Discounted rates to be part of proposed senior complexPublished 11:38am Friday, April 5, 2013
A proposed senior apartment complex in Rome Township will offer rent from $100 to almost $450 less than the going market rate for the same type of units.
Pirhl of Warrensville Heights and the Ironton-Lawrence County Community Action Organization are teaming up to build a 40-unit complex for independent senior citizens who are 55 years of age and older. The three-story structure will be across from the Fairland East Elementary School and adjacent to the medical offices of St. Mary’s Medical Center.
“You have to make certain units available for somebody at different levels of income,” Ralph Kline of the CAO said. “They have to not only be available but affordable. You can’t pay any more than 35 percent of income.”
Rents for one-bedroom units will range from $219 to $514 a month and two-bedroom apartments will cost between $263 and $617 depending on the income of the seniors. Market rates would be $575 to $710.
At its Thursday meeting, the Lawrence County Commission received a letter from David Burg, vice president of Pirhl, detailing the plans of the project.
“That is quite a decrease in rents for the senior population,” Commission President Bill Pratt said.
Inside the 49,601-square-foot building will be a satellite senior center open to those in the complex and the surrounding community. Funding is expected to come from low-income housing tax credits, Ohio Housing Finance Agency Housing Development Assistant Program and Loan Program funds, Community Development Block Grant funds, a loan from the CAO and possibly a loan from the Federal Home Loan Bank’s Affordable Housing Program.
Construction would start in April 2014 and take a year for completion.
Recently the commissioners approved $100,000 in CBDG funds to help pay for a possible sanitary sewer line expansion. To provide service the line should be extended 7,500 feet. Pratt and Commissioner Les Boggs supported the sewer expansion. Commissioner Freddie Hayes abstained as he owns the property where the project would be located.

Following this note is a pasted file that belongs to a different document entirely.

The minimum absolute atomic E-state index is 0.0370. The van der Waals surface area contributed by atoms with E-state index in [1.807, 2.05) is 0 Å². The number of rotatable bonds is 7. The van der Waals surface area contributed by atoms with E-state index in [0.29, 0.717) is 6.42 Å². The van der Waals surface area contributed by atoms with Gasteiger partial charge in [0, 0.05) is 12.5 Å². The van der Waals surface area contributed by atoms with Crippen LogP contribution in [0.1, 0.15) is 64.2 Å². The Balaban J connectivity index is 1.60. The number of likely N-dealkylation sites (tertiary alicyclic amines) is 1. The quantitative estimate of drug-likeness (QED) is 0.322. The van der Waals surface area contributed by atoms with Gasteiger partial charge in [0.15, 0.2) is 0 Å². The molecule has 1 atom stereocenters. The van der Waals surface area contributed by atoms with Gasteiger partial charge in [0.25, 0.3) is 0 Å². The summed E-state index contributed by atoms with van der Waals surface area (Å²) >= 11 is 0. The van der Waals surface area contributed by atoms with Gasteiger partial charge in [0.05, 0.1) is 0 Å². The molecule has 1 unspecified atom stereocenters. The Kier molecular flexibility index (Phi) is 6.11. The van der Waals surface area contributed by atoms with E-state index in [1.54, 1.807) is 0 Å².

Also at Thursday’s meeting, County Treasurer Stephen Burcham said currently the county has approximately $20 million in cash with first half tax collections completed. After the county auditor reconciles the accounts, disbursements will be made to the school districts, villages and townships.
Another tax lien sale is scheduled for the end of August where a group of liens is expected to be sold in bulk to a company as well as individual liens to successful bidders.
“That should provide quite a shot of revenue,” Burcham told the commission.
Recently Burcham sold the delinquent tax liens on five or six parcels on Rockwood Avenue in Chesapeake to a person interested in developing that section. On the parcels is an abandoned business and a section of eyesores community leaders are working to get cleaned up.
The lienholder now must wait a year to see if the property owner pays the back taxes. If not, then the lienholder can foreclose and then tear down the houses.
Lawrence County Emergency Medical Services director Buddy Fry reported on the runs for March where 30 percent of the transports went to King’s Daughters Medical Center, 23 percent to St. Mary’s Medical Center in Huntington, W.Va., 10 percent to Our Lady of Bellefonte, 7 percent to Cabell Huntington Hospital, 7 percent to the St. Mary’s in Ironton; and 1 percent to the Huntington Veterans Affairs Hospital. There was one run to Southern Ohio Medical Center and 21 percent of the calls did not result in a transport.
In other action the commissioners:
• Approved a contract between the county department of job and family services and the law firm of McCown and Fisher;
• Approved publishing a notice for a public hearing on April 16 at 9 a.m. on the use of Title XX funds.